[EN] How to better predict your drug efficacy to combat liver diseases?

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Samira Benhamouche-Trouillet , PhD
2 Juillet – 17h CEST

Liver pathologies account for significant burden of disease and costs, with more than 800 million people affected and a mortality rate of approximately 2 million deaths per year worldwide. Given the prevalence of obesity and diabetes mellitus worldwide, NAFLD will increasingly become the leading cause of chronic liver disease and hepatocellular carcinoma. For now, liver transplantation remains the only effective therapeutic option.

Acute liver injury is a syndrome of severe and abrupt hepatocyte injury and inflammation leading to liver failure. Many different etiologies have been identified, with acetaminophen (APAP) overdose and viral hepatitis being the most common causes. Chronic Liver diseases (CLD), irrespective of the etiology, are characterized by parenchymal injury, activation of inflammatory response, angiogenesis and sustained activation of liver fibrogenesis. Liver cirrhosis represent an advanced stage of CLD characterized by the formation of fibrotic septa surrounding regenerative nodules, changes in vascular architecture, portal hypertension and complications such as liver failure and hepatocellular carcinoma (HCC).

Providing palliative and curative solutions is an urgent necessity. At Oncodesign, we offer and develop both complementary and integrated strategies to mimic the different steps of liver diseases and cancer progression in mouse models, in order to develop novel therapies and elucidate the mechanisms of action.

Key learning objectives

  • Introduction to liver pathogeneses
  • Models of acute liver injury
  • Models of liver fibrosis and NASH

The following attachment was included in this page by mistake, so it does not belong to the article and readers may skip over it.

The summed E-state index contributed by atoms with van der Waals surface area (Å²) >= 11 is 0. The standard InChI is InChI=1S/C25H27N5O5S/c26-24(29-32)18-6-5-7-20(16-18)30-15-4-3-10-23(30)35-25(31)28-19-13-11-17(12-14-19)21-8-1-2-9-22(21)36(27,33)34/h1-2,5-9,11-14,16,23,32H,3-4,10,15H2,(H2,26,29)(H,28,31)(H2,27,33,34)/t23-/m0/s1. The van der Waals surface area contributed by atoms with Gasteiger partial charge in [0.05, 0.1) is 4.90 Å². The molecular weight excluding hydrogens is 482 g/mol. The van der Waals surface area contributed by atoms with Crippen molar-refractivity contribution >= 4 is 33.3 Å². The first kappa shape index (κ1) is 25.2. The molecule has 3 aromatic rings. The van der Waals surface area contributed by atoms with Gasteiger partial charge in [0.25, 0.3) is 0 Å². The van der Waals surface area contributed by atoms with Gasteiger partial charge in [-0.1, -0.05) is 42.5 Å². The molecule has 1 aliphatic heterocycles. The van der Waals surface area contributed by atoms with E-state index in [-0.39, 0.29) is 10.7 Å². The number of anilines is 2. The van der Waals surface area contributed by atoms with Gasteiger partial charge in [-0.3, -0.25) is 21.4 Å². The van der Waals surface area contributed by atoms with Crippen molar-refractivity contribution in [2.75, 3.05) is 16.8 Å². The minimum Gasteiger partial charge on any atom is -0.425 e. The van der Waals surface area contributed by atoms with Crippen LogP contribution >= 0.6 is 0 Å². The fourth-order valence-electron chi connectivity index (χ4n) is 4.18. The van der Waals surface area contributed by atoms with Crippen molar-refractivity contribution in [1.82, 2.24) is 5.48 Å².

• Models of liver cancer

Discover our speaker Samira Benhamouche-Trouillet

Samira Benhamouche-Trouillet is a study director at Oncodesign in the department of in vivo pharmacology.
She received her PhD in 2008 in biochemistry, cellular and molecular biology from Paris 11 University and Cochin institute (Paris, France) where she studied the role of Wnt/b-catenin signaling in liver homeostasis, regeneration and carcinogenesis. Then, for her postdoctoral training, she joined the Massachusetts General Hospital Cancer Center/ Harvard medical School (Boston, USA) from 2008 to 2013 to study the role of hepatic progenitor cells in cancer and mechanisms of biliary cells polarization and lumen formation during liver development. From 2013 to 2018, she was a group leader and assistant professor at Bordeaux University and Centre-Hepato-Biliaire (Paris area) where she worked on signal transduction pathways involved in lipid and glucose metabolism, NASH pathogenesis and in liver regeneration. In September 2018, she joined Oncodesign where she has been developing preclinical models for liver diseases and manages proof-of concept studies in inflammatory diseases and oncology.

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